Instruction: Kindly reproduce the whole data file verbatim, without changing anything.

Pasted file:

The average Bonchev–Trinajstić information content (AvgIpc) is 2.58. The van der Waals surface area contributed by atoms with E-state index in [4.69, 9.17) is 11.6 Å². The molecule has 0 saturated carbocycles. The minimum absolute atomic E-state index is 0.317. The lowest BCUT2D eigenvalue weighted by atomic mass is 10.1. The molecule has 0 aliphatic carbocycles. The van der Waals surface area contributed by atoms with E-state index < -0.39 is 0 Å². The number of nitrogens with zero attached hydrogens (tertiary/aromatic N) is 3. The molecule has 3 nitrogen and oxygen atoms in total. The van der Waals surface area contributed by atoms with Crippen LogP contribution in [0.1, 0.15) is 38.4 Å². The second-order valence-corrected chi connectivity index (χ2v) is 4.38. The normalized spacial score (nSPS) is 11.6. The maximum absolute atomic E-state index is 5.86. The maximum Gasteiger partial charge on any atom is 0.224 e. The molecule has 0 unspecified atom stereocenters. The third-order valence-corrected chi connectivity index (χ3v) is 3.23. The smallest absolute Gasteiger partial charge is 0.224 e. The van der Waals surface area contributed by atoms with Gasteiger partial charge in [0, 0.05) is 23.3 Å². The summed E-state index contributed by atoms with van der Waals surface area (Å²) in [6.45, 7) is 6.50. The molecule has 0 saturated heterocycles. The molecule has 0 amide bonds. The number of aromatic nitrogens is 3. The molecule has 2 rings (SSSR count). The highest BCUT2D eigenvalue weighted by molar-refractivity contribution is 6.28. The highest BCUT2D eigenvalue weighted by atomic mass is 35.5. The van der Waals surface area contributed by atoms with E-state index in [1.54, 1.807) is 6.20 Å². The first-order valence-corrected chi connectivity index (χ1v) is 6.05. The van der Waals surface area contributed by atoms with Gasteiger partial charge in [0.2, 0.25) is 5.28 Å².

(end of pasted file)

The average Bonchev–Trinajstić information content (AvgIpc) is 2.58. The van der Waals surface area contributed by atoms with E-state index in [4.69, 9.17) is 11.6 Å². The molecule has 0 saturated carbocycles. The minimum absolute atomic E-state index is 0.317. The lowest BCUT2D eigenvalue weighted by atomic mass is 10.1. The molecule has 0 aliphatic carbocycles. The van der Waals surface area contributed by atoms with E-state index < -0.39 is 0 Å². The number of nitrogens with zero attached hydrogens (tertiary/aromatic N) is 3. The molecule has 3 nitrogen and oxygen atoms in total. The van der Waals surface area contributed by atoms with Crippen LogP contribution in [0.1, 0.15) is 38.4 Å². The second-order valence-corrected chi connectivity index (χ2v) is 4.38. The normalized spacial score (nSPS) is 11.6. The maximum absolute atomic E-state index is 5.86. The maximum Gasteiger partial charge on any atom is 0.224 e. The molecule has 0 unspecified atom stereocenters. The third-order valence-corrected chi connectivity index (χ3v) is 3.23. The smallest absolute Gasteiger partial charge is 0.224 e. The van der Waals surface area contributed by atoms with Gasteiger partial charge in [0, 0.05) is 23.3 Å². The summed E-state index contributed by atoms with van der Waals surface area (Å²) in [6.45, 7) is 6.50. The molecule has 0 saturated heterocycles. The molecule has 0 amide bonds. The number of aromatic nitrogens is 3. The molecule has 2 rings (SSSR count). The highest BCUT2D eigenvalue weighted by molar-refractivity contribution is 6.28. The highest BCUT2D eigenvalue weighted by atomic mass is 35.5. The van der Waals surface area contributed by atoms with E-state index in [1.54, 1.807) is 6.20 Å². The first-order valence-corrected chi connectivity index (χ1v) is 6.05. The van der Waals surface area contributed by atoms with Gasteiger partial charge in [0.2, 0.25) is 5.28 Å².